Alex, Ion (Alex’s sister Kattia’s son) and I went down to the waterfall this past Sunday and we were walking along when we noticed there was a weird patch of wind above us. Very strange because there wasn’t much wind and it was only in this one patch that we noticed it. So we all stopped to look up to see what it might be. It was then that Alex heard what he describes as the sound of a fish moving in water and looked down to see a huge tercio pelo moving off the side of the path about 2 feet from where we were standing. It was probably about 4-5 feet long and a little thinner than the width of my wrist. I thankfully only saw the tail of it when it was scurrying away but Ion and Alex both saw the whole thing and were completely scared. The weird thing is that venomous snakes normally attack and don’t normally run off like this one did. We attribute it to the fact that we stopped and maybe didn’t scare it. And we stopped because of the strange patch of wind. Who knows why that wind was there and what would have happened if we had scared it enough to strike at one of us…..
Oh life in the Jungle!!
Thursday, June 24, 2010
We’ve broken ground finally on the Library project. There are 24 bases to be created and another 24 holes to be dug. I helped make the rebar cages, with much direction from Alex, called armadura in Spanish. By the end of the 24 cages I was a pro and was tying knots realll quickly. It was nice to actually be a part of the construction process. It’s a little hard to be involved since the skills are very specific and Tyler (the head carpenter) is on a really tight time schedule so he doesn’t have time to sit down and explain things to me. But I’m making myself get in there! Alex and Junior (his brother) joke that I should just bring them coffee and cookies every afternoon. So yes…this is a little offensive….but it’s actually something I totally would do and like to do! The other day I made fresh squeezed lemonade for Ty and Alex and they were very excited about it!
I’ve also completely taken over the accounts. I am keeping one in dollars and one in colones. The one in colones is a bit confusing because I’m working with such huge numbers like 1,234,550.00. That’s a lot of numbers!! We got a big shipment of gravel and cement and sand in the other day and I went and paid the guy. It was kind of exciting! He then asked if I was Robin’s sister (Robin and Timo own the ranch). But no, I told him, only a friend. Silly man! We look nothing alike!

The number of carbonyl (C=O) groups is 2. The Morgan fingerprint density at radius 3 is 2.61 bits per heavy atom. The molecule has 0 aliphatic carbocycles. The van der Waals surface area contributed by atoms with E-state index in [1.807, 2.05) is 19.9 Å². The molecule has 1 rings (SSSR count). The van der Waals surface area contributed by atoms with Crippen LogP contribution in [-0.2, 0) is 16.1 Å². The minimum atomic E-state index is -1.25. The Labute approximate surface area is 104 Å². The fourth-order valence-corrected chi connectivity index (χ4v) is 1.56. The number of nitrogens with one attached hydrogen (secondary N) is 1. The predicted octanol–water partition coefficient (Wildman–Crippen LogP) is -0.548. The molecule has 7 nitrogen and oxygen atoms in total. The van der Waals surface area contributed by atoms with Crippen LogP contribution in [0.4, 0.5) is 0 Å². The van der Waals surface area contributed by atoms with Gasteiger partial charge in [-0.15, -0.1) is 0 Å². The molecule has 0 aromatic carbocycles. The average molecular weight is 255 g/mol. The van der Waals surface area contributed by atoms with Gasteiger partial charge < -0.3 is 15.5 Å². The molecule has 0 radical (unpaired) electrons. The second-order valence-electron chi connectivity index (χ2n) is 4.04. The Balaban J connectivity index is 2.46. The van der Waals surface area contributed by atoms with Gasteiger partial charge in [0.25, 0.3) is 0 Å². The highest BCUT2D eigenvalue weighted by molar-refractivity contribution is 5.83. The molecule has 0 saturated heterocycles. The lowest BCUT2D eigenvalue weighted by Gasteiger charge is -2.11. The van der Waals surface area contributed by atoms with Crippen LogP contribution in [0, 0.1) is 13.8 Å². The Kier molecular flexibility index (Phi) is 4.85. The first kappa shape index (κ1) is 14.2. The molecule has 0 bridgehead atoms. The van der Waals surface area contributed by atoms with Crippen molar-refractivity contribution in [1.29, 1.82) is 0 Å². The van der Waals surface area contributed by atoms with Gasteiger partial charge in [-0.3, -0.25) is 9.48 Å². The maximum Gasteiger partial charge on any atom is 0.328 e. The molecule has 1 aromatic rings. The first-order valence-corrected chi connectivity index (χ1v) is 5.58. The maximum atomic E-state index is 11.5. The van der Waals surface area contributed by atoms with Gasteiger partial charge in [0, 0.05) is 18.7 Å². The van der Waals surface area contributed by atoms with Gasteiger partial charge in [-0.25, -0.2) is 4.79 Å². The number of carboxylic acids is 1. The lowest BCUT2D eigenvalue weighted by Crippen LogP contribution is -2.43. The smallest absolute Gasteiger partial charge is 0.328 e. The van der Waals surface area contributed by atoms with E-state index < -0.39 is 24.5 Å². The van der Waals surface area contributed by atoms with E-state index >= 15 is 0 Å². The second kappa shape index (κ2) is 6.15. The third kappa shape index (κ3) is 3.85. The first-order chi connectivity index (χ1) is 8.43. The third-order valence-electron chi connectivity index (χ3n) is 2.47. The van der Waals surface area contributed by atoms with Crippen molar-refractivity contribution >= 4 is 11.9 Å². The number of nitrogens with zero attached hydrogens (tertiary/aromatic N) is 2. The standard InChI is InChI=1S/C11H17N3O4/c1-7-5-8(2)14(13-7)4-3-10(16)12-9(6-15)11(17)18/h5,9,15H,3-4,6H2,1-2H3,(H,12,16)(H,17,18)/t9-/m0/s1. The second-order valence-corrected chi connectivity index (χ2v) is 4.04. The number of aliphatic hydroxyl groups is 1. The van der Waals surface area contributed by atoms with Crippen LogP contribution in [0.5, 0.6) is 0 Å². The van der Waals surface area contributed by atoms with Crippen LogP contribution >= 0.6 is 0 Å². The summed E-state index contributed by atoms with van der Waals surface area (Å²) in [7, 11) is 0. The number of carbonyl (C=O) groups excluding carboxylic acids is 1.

Saturday, June 12, 2010
Monday, May 10, 2010
Often times in the rainy season we are left without water, which may seem odd because we get at least a couple inches of rain almost every day here. (The other day we had a total of 3.4 inches!!) In total we have had about 8 inches of rain thus far in May. So it’s pretty normal when Rafael shows up at the gate before breakfast requesting one or two able bodies to dig out the pipe, repair it and recover it. One morning I volunteered to help….it was ….an interesting experience. Rafael is really nice and like every good Tico starts out the conversation “Are you going to the dance in a week?” “Do you have a boyfriend in Costa Rica?” But he’s harmless and a good talker. This day we realized the leak in the pipe was on the deepest buried pipe in this area (not the easily accessible top pipe, of course.) We ended up digging and throwing dirt for about two hours before we finally had cleared out enough for him to cut the PVC pipe and cover the hole with a new piece of pipe. Then….we had to recover the pipes, more hauling of dirt. In the end San Miguel had water again and everything thing was good. But I don’t think I’ll be helping out on that front for awhile. It killed by back for about a week or so, I’m just now getting back into digging and hauling various items.